Children locked up in their rooms for up to 23 hours a day at Milton Keynes secure training centre
An unannounced visit by inspectors has revealed 'widespread failings' and a list of serious concerns
Children as young as 12 are being locked in their rooms for up to 23 hours a day at MK's Oakhill secure training centre, an inspection has revealed.
Inspectors have just published their report after arriving unannounced at the centre last month. It reveals "widespread failings that are having a significant impact on the care and well-being of children."
There has been a high increase in violence and use of force, and strategies to develop positive behaviours and social skills are "in disarray", states the report.
"Children’s day-to-day experiences are very poor. Many children described to inspectors chaotic arrangements and general disorganisation at the centre. They said that they did not know what was happening from morning to afternoon, or from one day to the next," it reads.
During the summer, the centre's air circulation system was inadequate, giving very limited ventilation in some areas. This made living and working there "very uncomfortable at best".
The report adds: "Since mid-July 2021, boys had spent approximately 19 hours a day locked in their rooms and, on some days, this increased to 23 hours. However, inspectors reported concerns about the data ‘indicating that the time children have spent locked into their rooms could be higher than that reported by the centre’."
Oakhill is operated by G4S Care and Justice Services and provides accommodation for up to 80 boys aged 12 to 17 years. All are serving a custodial sentence or have been remanded to custody by the courts.
Their education and healthcare are also provided on site by G4S.
The inspectors' monitoring visit was commissioned by the Lord Chancellor and Secretary of State for Justice to due to emerging concerns about the care and wellbeing of children at the centre.
"The focus of this visit was to assess the day-to-day care and experiences of children to understand how much time children spend out of their room and what activities they were able to undertake," states the report.
It paints a damning picture of lack of staffing, with minimum levels to ensure the children's safety not met on the "vast majority of days" during July and August. Though extra staff have now been brought in, morale is low - and disruption is high.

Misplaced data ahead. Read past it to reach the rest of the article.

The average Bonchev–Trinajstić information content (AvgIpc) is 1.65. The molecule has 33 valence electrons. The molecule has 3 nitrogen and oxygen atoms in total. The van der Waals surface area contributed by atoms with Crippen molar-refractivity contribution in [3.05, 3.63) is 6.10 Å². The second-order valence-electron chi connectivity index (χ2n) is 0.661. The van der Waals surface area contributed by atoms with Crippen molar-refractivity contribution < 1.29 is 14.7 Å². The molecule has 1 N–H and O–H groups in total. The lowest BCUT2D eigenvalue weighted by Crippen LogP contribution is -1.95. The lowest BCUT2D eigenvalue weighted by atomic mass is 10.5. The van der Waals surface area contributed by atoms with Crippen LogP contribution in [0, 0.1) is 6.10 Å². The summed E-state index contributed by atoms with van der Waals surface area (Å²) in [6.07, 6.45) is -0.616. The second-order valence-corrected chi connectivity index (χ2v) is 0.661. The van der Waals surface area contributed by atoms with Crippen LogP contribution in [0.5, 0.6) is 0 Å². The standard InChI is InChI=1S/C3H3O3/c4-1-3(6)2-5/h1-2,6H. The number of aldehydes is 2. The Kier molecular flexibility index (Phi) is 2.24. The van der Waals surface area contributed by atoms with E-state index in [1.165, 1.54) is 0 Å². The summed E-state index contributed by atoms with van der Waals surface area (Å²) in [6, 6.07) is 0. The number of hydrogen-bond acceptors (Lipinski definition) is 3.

"The failure of managers and centre staff to implement appropriate and reasonable boundaries appears to be a contributing factor to a significant increase in violence, use of force and single separation (where children are locked into their rooms due to being a significant risk to themselves or others). Since the last inspection, these incidents have increased and are at an extremely high level," states the report.
The children's education was also criticised and inspectors found boys were watching films in their rooms instead of attending lessons.
The report said: "When children are locked into their bedrooms, education does not occur face to face but through a child’s locked bedroom door. Poor practice on living units undermines education provision. For example, inspectors saw a unit leave education 3 because they did not like the lesson.
"Children were able to watch DVDs on living units instead of being engaged in education lessons."
There is a now a newly appointed interim temporary director at the centre, say inspectors.
"She acknowledges the concerns and understands the challenges that need to be addressed. However, permanent leadership is not in place, but is essential to plan and implement positive, meaningful and lasting change for the vulnerable children at the centre," they state.
Oakhill bosses have this week issued a statement saying: “The safety of children at Oakhill secure training centre is paramount. Earlier this year, staff numbers at Oakhill were severely depleted by the impact of Covid-19 as significant numbers of staff were required, under prevailing regulations, to self-isolate at home.
“Since the Ofsted visit Oakhill’s operating regime for children has improved and, over the past month, children have been able to spend on average 12 hours out of their rooms daily. Education in classrooms has been restored and children are now receiving a full educational programme.”